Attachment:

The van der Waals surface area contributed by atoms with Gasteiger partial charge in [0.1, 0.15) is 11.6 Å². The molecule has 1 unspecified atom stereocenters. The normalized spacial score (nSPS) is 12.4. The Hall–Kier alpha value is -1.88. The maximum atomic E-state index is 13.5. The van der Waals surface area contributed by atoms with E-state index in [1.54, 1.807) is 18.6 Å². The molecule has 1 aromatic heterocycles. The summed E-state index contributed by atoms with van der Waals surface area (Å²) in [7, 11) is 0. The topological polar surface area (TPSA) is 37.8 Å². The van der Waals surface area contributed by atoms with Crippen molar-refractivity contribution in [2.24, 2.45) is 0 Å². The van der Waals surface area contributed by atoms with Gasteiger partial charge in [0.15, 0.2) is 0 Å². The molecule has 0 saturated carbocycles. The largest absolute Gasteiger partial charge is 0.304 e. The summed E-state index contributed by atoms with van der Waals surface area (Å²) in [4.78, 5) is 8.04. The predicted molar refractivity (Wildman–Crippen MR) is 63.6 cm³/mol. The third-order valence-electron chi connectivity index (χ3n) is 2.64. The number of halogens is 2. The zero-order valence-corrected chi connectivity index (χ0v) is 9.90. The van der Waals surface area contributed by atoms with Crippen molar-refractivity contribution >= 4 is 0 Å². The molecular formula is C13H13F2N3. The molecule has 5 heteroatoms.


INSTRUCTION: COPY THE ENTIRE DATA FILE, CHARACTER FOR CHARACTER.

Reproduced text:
The van der Waals surface area contributed by atoms with Gasteiger partial charge in [0.1, 0.15) is 11.6 Å². The molecule has 1 unspecified atom stereocenters. The normalized spacial score (nSPS) is 12.4. The Hall–Kier alpha value is -1.88. The maximum atomic E-state index is 13.5. The van der Waals surface area contributed by atoms with E-state index in [1.54, 1.807) is 18.6 Å². The molecule has 1 aromatic heterocycles. The summed E-state index contributed by atoms with van der Waals surface area (Å²) in [7, 11) is 0. The topological polar surface area (TPSA) is 37.8 Å². The van der Waals surface area contributed by atoms with Crippen molar-refractivity contribution in [2.24, 2.45) is 0 Å². The van der Waals surface area contributed by atoms with Gasteiger partial charge in [0.15, 0.2) is 0 Å². The molecule has 0 saturated carbocycles. The largest absolute Gasteiger partial charge is 0.304 e. The summed E-state index contributed by atoms with van der Waals surface area (Å²) in [4.78, 5) is 8.04. The predicted molar refractivity (Wildman–Crippen MR) is 63.6 cm³/mol. The third-order valence-electron chi connectivity index (χ3n) is 2.64. The number of halogens is 2. The zero-order valence-corrected chi connectivity index (χ0v) is 9.90. The van der Waals surface area contributed by atoms with Crippen molar-refractivity contribution >= 4 is 0 Å². The molecular formula is C13H13F2N3. The molecule has 5 heteroatoms.